Manchuela reds

As I keep on writing, Spain is just bursting with under-developed wine regions. Toro of course is now old hat, invaded by everyone and his dog. Calatayud, Cigales, Campo Borja... they already provide quite a range of wines for bargain hunters on both sides of the Atlantic.

Now look out for Manchuela, provenance of one of the best-value wines that form part of the Wine Relief 2003 fundraising operation in Britain about which I wrote recently. I admit, this is a crude way to remind those of you resident in the UK that you have only until Red Nose Day on Friday 14 March to contribute to this winey way of supporting seriously worthwhile projects in Britain and Africa by buying the specially marked Comic Relief bottles in your local supermarket.

Pergola Tempranillo 2001 is just £3.99 at Somerfield and is a very respectable, if completely unsophisticated, example of this grape with quite a bit of its savoury appeal (which I usually describe as fresh tobacco leaf without ever, to my knowledge, having smelt such a thing) and good juicy fruit. Australo-Portuguese flying winemaker Peter Bright did the necessary deeds at the San Antonio Abad coop, Villamalea, to make this excellent lesson in Tempranillo that is gentle, well-balanced and ready and is far from dominated by its very slightly sweet, smooth overlay of modern winemaking.

In the US, bargain hunters can seek out Protocolo Tempranillo 2000 (the US tends to be one vintage behind Europe for European wines and vice versa) which is currently on sale at $5.99 from The Party Source, Cincinnati, and doubtless elsewhere. It's made by the Eguren brothers of Rioja who also produce Sierra Cantabria and Señorío de San Vicente there. This wine, sold under the name Dominio de Eguren, is also made at the Villamalea coop so may indeed be the very same wine as Pergola. In the UK Majestic sell an all-Tempranillo Protocolo Tinto NV for £3.99, or £3.49 if two are bought.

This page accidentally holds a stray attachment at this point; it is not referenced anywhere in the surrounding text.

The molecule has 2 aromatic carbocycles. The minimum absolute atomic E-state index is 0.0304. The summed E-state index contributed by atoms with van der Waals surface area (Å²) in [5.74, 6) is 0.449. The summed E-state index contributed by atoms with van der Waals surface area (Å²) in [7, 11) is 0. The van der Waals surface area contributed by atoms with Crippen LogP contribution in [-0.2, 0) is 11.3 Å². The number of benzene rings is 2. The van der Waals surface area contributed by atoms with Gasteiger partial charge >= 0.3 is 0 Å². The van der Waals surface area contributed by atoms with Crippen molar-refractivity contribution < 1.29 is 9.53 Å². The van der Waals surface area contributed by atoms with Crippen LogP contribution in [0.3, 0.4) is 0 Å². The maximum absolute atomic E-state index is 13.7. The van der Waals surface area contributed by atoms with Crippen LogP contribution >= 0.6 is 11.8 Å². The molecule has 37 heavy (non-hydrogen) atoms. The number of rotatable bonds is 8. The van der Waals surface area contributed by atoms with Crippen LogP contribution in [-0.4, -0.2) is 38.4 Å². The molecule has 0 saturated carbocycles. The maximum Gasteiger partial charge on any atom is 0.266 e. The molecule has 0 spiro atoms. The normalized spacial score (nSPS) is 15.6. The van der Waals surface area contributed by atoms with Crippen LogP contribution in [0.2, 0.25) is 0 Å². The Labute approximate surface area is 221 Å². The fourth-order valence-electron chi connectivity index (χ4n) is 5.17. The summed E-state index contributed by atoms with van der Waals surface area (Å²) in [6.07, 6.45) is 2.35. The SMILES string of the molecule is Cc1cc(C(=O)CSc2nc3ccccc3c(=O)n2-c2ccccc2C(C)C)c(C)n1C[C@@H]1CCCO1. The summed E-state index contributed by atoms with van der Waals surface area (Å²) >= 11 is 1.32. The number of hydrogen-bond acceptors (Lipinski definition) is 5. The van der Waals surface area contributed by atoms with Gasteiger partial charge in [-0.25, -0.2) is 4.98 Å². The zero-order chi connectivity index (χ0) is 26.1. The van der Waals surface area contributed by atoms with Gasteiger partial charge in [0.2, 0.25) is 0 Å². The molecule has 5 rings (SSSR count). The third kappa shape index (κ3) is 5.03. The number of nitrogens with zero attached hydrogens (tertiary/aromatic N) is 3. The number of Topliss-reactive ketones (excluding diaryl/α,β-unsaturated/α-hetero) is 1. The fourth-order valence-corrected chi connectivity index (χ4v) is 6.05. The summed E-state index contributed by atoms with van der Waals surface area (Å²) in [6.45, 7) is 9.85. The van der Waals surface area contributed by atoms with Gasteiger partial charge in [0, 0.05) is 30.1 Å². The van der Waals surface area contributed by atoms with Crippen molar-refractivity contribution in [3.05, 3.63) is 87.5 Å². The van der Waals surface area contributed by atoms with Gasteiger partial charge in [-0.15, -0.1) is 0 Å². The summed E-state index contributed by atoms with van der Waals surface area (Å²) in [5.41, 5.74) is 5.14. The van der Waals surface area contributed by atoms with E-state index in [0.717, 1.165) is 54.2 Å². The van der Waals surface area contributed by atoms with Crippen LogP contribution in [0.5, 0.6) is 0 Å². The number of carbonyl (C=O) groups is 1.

This relatively hilly region east-south-east of Madrid is in future likely to attract rather more attention thanks to Finca Sandoval 2001, debut vintage from El Mundo wine nut Victor de la Serna, no stranger to subscribers to purple pages. This 2001 is the Syrah he has sweated blood over after wild commutes from Madrid and is, I must say, an extremely toothsome effort now that it's in bottle. It's a deft balancing act of young-vine Syrah that is almost, but just not, too ripe to express Syrah characteristics and some very flattering oak treatment. More than half the barrels were new but when I tasted the wine in dec it was not over-oaked and it was already possible to drink it with pleasure. This shows just what can be coaxed out of this little-known corner of Spain (just west of the source of Rozaleme Bobal/Tempranillo of Utiel-Requena, a recent wine of the week). There's a small proportion, seven per cent, of Monastrell (Mourvèdre) in the blend too for extra flesh.

Finca Sandoval is just making its way into retail distribution (see Reserva y Cata, Madrid
Pinard de Picard [ain't it a wonderful name?], Saarbrücken

United States:

Fine Estates from Spain (Jorge Ordóñez), Dedham, Mass